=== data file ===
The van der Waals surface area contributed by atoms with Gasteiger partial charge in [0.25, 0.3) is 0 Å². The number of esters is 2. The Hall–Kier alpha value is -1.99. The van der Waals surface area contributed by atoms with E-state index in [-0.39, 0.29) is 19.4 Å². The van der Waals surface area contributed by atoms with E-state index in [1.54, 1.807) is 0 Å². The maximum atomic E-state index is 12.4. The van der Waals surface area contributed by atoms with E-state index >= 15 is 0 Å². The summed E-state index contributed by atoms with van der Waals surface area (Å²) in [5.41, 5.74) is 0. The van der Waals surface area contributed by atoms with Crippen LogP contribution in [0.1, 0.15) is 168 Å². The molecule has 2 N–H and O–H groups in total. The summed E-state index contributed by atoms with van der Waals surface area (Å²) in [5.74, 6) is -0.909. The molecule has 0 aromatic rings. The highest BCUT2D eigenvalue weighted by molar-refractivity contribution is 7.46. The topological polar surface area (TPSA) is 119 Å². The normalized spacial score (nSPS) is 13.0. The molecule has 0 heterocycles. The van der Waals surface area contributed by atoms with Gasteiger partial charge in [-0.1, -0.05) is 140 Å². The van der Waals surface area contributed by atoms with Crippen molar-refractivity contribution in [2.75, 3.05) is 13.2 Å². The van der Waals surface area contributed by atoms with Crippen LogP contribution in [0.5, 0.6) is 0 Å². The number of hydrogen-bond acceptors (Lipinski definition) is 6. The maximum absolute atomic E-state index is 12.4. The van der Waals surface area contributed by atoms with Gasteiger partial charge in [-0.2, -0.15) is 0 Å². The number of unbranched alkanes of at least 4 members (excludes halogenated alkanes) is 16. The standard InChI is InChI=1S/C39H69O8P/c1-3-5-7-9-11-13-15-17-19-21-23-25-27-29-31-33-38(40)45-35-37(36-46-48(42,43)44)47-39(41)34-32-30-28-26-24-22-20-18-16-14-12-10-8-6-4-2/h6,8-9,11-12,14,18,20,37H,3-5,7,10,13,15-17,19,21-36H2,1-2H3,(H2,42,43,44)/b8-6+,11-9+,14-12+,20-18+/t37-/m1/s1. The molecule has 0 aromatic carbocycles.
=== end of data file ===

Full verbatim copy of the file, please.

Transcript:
The van der Waals surface area contributed by atoms with Gasteiger partial charge in [0.25, 0.3) is 0 Å². The number of esters is 2. The Hall–Kier alpha value is -1.99. The van der Waals surface area contributed by atoms with E-state index in [-0.39, 0.29) is 19.4 Å². The van der Waals surface area contributed by atoms with E-state index in [1.54, 1.807) is 0 Å². The maximum atomic E-state index is 12.4. The van der Waals surface area contributed by atoms with E-state index >= 15 is 0 Å². The summed E-state index contributed by atoms with van der Waals surface area (Å²) in [5.41, 5.74) is 0. The van der Waals surface area contributed by atoms with Crippen LogP contribution in [0.1, 0.15) is 168 Å². The molecule has 2 N–H and O–H groups in total. The summed E-state index contributed by atoms with van der Waals surface area (Å²) in [5.74, 6) is -0.909. The molecule has 0 aromatic rings. The highest BCUT2D eigenvalue weighted by molar-refractivity contribution is 7.46. The topological polar surface area (TPSA) is 119 Å². The normalized spacial score (nSPS) is 13.0. The molecule has 0 heterocycles. The van der Waals surface area contributed by atoms with Gasteiger partial charge in [-0.1, -0.05) is 140 Å². The van der Waals surface area contributed by atoms with Crippen molar-refractivity contribution in [2.75, 3.05) is 13.2 Å². The van der Waals surface area contributed by atoms with Crippen LogP contribution in [0.5, 0.6) is 0 Å². The number of hydrogen-bond acceptors (Lipinski definition) is 6. The maximum absolute atomic E-state index is 12.4. The van der Waals surface area contributed by atoms with Gasteiger partial charge in [-0.2, -0.15) is 0 Å². The number of unbranched alkanes of at least 4 members (excludes halogenated alkanes) is 16. The standard InChI is InChI=1S/C39H69O8P/c1-3-5-7-9-11-13-15-17-19-21-23-25-27-29-31-33-38(40)45-35-37(36-46-48(42,43)44)47-39(41)34-32-30-28-26-24-22-20-18-16-14-12-10-8-6-4-2/h6,8-9,11-12,14,18,20,37H,3-5,7,10,13,15-17,19,21-36H2,1-2H3,(H2,42,43,44)/b8-6+,11-9+,14-12+,20-18+/t37-/m1/s1. The molecule has 0 aromatic carbocycles.